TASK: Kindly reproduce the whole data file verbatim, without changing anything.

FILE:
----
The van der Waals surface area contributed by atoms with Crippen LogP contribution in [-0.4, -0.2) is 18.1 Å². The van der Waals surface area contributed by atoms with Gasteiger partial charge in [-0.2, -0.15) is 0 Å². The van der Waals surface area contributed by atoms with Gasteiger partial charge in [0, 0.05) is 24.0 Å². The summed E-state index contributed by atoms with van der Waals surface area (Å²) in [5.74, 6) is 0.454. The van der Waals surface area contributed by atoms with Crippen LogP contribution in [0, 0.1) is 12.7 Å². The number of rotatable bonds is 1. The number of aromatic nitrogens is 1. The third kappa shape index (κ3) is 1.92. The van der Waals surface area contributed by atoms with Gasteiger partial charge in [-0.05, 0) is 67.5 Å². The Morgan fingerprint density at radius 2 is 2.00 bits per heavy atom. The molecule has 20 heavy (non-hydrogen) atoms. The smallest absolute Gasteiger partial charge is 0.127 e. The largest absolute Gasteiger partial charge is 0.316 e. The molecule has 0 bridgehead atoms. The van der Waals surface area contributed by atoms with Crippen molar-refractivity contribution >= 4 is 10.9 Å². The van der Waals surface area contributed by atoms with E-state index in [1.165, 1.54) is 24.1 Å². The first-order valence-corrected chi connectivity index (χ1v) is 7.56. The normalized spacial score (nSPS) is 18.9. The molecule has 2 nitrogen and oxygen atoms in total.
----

The van der Waals surface area contributed by atoms with Crippen LogP contribution in [-0.4, -0.2) is 18.1 Å². The van der Waals surface area contributed by atoms with Gasteiger partial charge in [-0.2, -0.15) is 0 Å². The van der Waals surface area contributed by atoms with Gasteiger partial charge in [0, 0.05) is 24.0 Å². The summed E-state index contributed by atoms with van der Waals surface area (Å²) in [5.74, 6) is 0.454. The van der Waals surface area contributed by atoms with Crippen LogP contribution in [0, 0.1) is 12.7 Å². The number of rotatable bonds is 1. The number of aromatic nitrogens is 1. The third kappa shape index (κ3) is 1.92. The van der Waals surface area contributed by atoms with Gasteiger partial charge in [-0.05, 0) is 67.5 Å². The Morgan fingerprint density at radius 2 is 2.00 bits per heavy atom. The molecule has 20 heavy (non-hydrogen) atoms. The smallest absolute Gasteiger partial charge is 0.127 e. The largest absolute Gasteiger partial charge is 0.316 e. The molecule has 0 bridgehead atoms. The van der Waals surface area contributed by atoms with Crippen molar-refractivity contribution >= 4 is 10.9 Å². The van der Waals surface area contributed by atoms with E-state index in [1.165, 1.54) is 24.1 Å². The first-order valence-corrected chi connectivity index (χ1v) is 7.56. The normalized spacial score (nSPS) is 18.9. The molecule has 2 nitrogen and oxygen atoms in total.